Picks and Pans Review: Fourplay

UPDATED 03/30/1992 at 01:00 AM EST Originally published 03/30/1992 at 01:00 AM EST


Tasteful, smooth, sleek, slick...it's a slippery slope you get onto trying to describe music as polished and polite and syrupy and somnolent and sanitized as this chart-topping, mind-numbing jazz-rock.

The four perpetrators—pianist Bob James, guitarist Lee Ritenour, bassist Nathan East and drummer Harvey Mason—are all heavily decorated recording studio veterans: gold and platinum albums, Grammy nominations (and a few Grammys), assorted accolades and a sterling list of stars whose albums they've produced or played on. They describe Fourplay in ambitious terms. "It's always been a fantasy to form a cooperative group where there was no leader ... all voices were equal," says James. Ritenour elaborates: "Bob's original idea was a performance quartet, a la, maybe even, the Modern Jazz Quartet of the '50s revisited in the '90s..."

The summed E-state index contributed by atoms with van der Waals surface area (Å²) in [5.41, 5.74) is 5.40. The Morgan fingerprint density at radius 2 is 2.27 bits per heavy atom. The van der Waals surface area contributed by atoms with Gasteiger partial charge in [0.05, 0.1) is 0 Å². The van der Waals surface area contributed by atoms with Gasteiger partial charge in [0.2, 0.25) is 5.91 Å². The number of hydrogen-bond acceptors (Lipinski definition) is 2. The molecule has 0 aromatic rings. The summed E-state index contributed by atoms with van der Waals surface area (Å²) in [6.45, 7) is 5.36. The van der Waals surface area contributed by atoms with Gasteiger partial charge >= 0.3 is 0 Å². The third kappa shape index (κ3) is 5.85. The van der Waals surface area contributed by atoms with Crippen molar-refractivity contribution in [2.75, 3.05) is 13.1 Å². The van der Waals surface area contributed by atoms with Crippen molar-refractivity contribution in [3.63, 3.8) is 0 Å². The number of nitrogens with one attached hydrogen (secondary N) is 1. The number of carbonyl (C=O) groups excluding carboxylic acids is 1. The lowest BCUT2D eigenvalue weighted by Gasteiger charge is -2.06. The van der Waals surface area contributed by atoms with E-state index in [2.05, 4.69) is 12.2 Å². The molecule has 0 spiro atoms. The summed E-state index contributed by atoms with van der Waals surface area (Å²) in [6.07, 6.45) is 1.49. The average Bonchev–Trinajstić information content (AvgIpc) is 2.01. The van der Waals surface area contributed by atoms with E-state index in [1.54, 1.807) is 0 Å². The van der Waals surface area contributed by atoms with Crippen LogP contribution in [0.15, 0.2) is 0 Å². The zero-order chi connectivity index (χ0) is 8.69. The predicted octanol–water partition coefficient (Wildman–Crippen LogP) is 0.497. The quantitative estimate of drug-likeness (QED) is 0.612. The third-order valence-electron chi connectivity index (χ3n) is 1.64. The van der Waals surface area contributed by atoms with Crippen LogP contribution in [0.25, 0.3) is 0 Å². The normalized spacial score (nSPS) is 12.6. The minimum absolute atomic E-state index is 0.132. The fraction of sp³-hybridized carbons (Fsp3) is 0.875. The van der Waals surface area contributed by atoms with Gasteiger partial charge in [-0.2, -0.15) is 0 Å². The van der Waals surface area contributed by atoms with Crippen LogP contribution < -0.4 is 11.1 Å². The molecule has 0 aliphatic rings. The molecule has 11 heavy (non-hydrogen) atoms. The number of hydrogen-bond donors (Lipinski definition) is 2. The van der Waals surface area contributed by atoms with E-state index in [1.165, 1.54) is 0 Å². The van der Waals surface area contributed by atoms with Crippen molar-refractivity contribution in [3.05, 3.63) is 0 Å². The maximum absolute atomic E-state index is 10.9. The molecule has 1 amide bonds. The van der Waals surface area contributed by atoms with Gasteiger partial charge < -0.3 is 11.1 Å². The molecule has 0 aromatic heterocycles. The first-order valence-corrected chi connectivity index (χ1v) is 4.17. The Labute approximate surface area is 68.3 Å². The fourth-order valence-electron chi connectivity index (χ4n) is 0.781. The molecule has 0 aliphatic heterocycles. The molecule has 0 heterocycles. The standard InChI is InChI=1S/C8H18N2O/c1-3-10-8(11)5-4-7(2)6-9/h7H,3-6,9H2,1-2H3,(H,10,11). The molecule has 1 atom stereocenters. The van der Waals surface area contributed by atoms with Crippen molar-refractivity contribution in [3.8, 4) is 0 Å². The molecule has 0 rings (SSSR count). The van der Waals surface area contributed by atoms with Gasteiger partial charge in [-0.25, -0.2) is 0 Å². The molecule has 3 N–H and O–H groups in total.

Dream on. This, unfortunately, is elevator music, as safe and slight as it is nominally adroit and tokenly eclectic (some sparkly jazz-funk in "Max-0-Man,"a little training-wheels reverie in "Quadrille"). It's pretty and (here's that slippery slope again) precious and passionless. This Fourplay is unconsummated. (Warner Bros.)

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